• Avatar Meadmodj

      That is probably commercial but will be a lot less per premise than an individual FoD simply as cost is shared. With the average developer contribution on small developments reducing by 75% means we are probably now talking around £350-400 per premise. Other providers also offer rebate or no cost installation options and may offer other facilities such as centralised terrestrial/satellite service to avoid aerials etc so it can get very complex. The biggest issue for the developer and their contractors is whether the materials or work will be completed when they need it.
      The developer’s conditions will probably prevent overbuild some years after the completion of the development inhibiting others even if commercially viable. The issue for the occupant is not all FTTP is the same.

    • Avatar Fastman

      Openreach FTTP) Offer is based on site being a greenfield greenfield site and therefore no copper in installed in that build only Fibre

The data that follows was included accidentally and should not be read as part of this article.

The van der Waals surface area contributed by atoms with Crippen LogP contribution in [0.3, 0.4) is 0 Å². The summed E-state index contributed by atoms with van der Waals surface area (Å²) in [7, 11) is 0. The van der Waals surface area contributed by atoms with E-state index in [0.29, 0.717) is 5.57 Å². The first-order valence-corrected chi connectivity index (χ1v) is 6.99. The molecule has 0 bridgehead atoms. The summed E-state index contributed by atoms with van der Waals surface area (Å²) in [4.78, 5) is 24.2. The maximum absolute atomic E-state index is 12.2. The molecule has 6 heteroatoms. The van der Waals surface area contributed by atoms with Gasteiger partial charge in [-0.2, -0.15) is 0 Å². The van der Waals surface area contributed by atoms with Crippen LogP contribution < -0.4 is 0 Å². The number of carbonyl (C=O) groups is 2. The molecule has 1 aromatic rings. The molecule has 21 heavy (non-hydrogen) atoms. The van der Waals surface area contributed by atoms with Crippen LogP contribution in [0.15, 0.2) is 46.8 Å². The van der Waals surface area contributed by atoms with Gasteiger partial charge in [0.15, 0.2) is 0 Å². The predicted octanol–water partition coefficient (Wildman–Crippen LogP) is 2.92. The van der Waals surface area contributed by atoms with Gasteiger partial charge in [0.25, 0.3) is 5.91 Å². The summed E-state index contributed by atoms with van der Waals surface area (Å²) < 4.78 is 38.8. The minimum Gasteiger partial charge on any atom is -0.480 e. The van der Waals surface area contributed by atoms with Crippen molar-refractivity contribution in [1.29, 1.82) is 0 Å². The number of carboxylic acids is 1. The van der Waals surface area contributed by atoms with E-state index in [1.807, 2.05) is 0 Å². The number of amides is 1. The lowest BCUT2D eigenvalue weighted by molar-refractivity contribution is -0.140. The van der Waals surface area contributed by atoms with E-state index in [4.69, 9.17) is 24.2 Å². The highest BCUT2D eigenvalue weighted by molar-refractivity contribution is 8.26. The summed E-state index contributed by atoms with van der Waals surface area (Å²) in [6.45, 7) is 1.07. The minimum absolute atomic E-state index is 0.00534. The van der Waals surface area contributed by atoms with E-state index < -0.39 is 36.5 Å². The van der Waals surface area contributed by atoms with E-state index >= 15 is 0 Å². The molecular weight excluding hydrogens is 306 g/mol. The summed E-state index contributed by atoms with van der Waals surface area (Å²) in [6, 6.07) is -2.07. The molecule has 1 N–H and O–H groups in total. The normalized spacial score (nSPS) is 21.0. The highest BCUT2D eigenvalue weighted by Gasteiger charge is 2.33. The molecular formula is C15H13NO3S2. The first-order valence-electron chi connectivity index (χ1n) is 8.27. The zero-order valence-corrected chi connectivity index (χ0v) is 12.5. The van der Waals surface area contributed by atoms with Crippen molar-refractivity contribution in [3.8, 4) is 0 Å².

5. Avatar Gary

    Personally i agree with Mike regarding buyers of newbuilds with no decent internet, why should they be any different to buyers of old existing properties with no/poor internet.

    I don’t see why OR should be expected to do any of this for free, and certainly they shouldn’t be forced to. Developers on the other hand should be made to install the ducting etc on their site costing that into the sale price of the homes, after that property owners can pay to have fibre installed same as everyone else has to.

    If OR choose to install speculatively then that’s up to them, same for any other provider.

  6. Avatar Mitchel Taylor

    I am building a site with 11 houses and with to no your cost or credit to fit super fast fibre ,
    Site is ramsgate kent Ct125es
    Thank you